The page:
The Case Western Reserve University School of Law IP Venture Clinic ("IPVC") provides students with the opportunity to represent start-up companies as they develop their plans to commercialize their technology. Students will focus on a full range of business and intellectual property issues that start-ups face.
IP Venture Clinic ("IPVC"), builds upon and broadens the Fusion curricular focus by developing a platform for the cultivation of and application of legal skills necessary to support clients engaged in the process of bringing new technologies to market. Special areas of focus include Commercialization, Intellectual Property Transactions, Venture Finance and Design and Innovation.
Students, working under the supervision of CWRU faculty, represent start-up companies and entrepreneurs to develop and cultivate real-world intellectual assets, while also applying skills learned in the fields of corporate and securities law. Here, not only do the students gain hands-on experience in both business law and intellectual property law, but they provide critically important legal resources to pre-investment entrepreneurs and inventors. As a team, IP Venture Clinic students engage graduate students from the business and science disciplines to build the case of investment.
Clinical SkillsIn the IPVC, students will be provided with valuable working opportunities to apply their understanding to the process of identifying, cultivating and protecting intellectual property with an ultimate aim toward structuring a fundable transaction. The key components the clinical program include:
- Technology Protection: Student teams will develop a general IP protection strategy, working with supervising practitioners to design and implement that strategy. Students will be involved in performing prior art searches, drafting claims and participating in the application and prosecution process with the U.S. Patent and Trademark Office (USPTO) and other patent offices worldwide. Importantly, the UPSTO has selected Case Western Reserve University School of Law to participate in the Patent Law School Clinic Certification Pilot Program, which provides law students the opportunity to represent clients before the USPTO. Students will also secure trademark protection and advise on branding strategies.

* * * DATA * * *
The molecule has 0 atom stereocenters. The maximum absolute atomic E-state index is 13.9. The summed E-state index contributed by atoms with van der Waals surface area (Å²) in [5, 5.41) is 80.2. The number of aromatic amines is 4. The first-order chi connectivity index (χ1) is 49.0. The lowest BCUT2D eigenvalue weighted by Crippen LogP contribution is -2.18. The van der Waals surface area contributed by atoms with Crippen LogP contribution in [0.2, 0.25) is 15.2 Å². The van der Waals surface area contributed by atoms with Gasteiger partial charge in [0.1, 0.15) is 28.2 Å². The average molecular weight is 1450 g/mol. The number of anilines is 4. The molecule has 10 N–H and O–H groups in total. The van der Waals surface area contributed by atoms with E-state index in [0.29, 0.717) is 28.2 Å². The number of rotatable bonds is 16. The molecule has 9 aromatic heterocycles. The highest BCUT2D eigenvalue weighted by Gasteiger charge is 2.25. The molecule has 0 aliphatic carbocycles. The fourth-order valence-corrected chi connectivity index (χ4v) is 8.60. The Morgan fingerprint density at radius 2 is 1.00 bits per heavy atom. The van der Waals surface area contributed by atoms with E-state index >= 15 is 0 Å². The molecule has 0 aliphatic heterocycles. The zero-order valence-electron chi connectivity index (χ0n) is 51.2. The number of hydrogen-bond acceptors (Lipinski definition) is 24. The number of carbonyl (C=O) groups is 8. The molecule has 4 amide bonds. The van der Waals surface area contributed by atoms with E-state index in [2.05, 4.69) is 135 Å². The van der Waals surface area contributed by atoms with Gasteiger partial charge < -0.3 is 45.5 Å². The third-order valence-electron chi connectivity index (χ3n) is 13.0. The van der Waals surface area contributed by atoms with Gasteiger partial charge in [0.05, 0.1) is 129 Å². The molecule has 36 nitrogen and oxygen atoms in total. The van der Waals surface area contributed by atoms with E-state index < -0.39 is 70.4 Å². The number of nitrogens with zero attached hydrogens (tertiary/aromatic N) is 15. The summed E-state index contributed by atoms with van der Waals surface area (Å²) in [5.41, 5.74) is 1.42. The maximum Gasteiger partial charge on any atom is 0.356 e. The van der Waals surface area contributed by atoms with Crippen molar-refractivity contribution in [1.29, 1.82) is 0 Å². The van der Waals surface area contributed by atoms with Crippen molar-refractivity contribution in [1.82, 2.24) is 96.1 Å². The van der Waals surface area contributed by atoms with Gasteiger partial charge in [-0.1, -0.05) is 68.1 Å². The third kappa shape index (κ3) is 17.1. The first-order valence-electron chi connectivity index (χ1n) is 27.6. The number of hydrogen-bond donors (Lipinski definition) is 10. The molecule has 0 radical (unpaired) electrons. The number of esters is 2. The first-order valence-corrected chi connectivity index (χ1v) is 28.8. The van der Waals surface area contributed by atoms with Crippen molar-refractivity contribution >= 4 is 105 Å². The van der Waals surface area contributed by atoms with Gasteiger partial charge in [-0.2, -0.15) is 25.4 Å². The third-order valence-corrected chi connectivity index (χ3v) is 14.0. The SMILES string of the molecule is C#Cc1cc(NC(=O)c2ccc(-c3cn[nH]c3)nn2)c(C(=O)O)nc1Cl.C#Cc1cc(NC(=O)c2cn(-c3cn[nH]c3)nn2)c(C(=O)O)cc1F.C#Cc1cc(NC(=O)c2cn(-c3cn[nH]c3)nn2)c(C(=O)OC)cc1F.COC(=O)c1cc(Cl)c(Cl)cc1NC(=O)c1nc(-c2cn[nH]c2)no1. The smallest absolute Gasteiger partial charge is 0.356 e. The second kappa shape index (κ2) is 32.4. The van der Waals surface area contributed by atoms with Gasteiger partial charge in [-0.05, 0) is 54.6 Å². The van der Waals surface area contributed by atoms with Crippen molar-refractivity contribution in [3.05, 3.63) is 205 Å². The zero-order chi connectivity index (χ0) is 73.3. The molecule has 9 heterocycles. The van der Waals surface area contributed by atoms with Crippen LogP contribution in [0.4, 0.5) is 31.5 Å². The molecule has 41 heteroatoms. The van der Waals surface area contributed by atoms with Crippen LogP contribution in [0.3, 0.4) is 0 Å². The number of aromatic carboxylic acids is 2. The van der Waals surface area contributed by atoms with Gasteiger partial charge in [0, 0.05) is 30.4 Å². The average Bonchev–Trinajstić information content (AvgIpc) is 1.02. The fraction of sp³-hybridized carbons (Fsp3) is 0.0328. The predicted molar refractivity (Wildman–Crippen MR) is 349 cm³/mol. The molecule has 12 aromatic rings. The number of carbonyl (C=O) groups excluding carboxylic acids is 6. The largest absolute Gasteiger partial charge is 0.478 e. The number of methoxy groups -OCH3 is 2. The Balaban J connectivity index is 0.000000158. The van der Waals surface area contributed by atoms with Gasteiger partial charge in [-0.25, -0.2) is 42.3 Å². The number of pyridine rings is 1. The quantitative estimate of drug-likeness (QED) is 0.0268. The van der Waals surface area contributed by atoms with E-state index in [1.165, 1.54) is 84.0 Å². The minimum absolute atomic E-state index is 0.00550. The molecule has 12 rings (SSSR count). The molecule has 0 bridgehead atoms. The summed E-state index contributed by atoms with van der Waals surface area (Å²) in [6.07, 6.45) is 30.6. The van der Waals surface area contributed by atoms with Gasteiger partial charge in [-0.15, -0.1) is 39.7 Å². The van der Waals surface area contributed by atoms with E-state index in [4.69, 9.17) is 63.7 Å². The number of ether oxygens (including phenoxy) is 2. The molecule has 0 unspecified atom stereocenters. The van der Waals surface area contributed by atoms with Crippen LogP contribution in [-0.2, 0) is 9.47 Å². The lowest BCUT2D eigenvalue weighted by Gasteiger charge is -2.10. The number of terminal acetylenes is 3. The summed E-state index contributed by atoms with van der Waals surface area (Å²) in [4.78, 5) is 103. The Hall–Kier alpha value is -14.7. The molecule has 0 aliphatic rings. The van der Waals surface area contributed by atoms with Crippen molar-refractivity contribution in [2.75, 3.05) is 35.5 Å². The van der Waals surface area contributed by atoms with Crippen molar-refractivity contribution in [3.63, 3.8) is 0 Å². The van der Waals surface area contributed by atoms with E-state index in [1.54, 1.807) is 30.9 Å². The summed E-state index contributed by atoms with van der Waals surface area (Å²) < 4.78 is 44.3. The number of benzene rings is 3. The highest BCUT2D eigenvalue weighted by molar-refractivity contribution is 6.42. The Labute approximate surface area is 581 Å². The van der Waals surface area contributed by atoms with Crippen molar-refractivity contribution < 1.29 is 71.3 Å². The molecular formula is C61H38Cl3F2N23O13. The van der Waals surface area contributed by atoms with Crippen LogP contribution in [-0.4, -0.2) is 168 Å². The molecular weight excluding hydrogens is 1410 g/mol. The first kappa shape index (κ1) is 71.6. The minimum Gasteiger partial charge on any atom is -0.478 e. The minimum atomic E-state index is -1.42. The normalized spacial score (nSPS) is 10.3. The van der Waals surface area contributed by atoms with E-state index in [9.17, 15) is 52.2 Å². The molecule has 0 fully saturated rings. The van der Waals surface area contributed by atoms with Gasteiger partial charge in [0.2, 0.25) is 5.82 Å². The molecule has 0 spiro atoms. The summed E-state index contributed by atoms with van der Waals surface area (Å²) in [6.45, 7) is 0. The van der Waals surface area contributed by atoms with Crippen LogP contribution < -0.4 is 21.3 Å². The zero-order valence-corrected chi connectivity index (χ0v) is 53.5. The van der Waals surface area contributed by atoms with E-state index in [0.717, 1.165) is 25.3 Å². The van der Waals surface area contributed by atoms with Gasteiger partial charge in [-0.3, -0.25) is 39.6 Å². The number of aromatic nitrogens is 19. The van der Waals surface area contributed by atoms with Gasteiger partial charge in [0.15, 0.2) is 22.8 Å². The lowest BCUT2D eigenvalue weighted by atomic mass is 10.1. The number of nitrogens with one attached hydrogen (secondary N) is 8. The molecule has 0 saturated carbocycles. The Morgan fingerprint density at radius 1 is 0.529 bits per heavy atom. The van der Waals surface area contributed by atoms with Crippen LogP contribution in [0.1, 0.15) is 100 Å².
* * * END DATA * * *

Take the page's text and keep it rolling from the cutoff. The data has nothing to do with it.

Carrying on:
- Cultivating a Clear Business Strategy: Student teams will work with early term management to create, a fundable business strategy and plan.
- Entity Structure and Filing: Student teams will create a corporate entity and draft fundamental charter documents for the company. To the extent an early governance team is put in place, the student teams will draft agreements necessary to handle stock options and other instruments necessary to compensate management, advisors, etc.
- Preparing for Investor Diligence and Building A Disclosure Model: Students will prepare investment diligence materials necessary to support investor discussions. Such diligence materials will typically include background information regarding the proposed technology, team and any material information necessary to make an investment decision.
- Creating an Offering: For promising deals, students will create private placement memoranda and/or crowd-sourced funding materials, as well as presentation and subscription materials necessary to close an investment transaction.
How to Get Started:
The IPVC works with a limited number of early stage entrepreneurs that do not have the financial resources to cover to cost of obtaining legal counsel. Ideal candidates will intent on commercializing new technology. If you have a promising technology and wish to be evaluated for service by the IPVC, please take the time to complete the US Patent and Trademark Office's Certificate Training Course, then complete the Federal Circuit Bar Association's Pro Bono Service Request Form.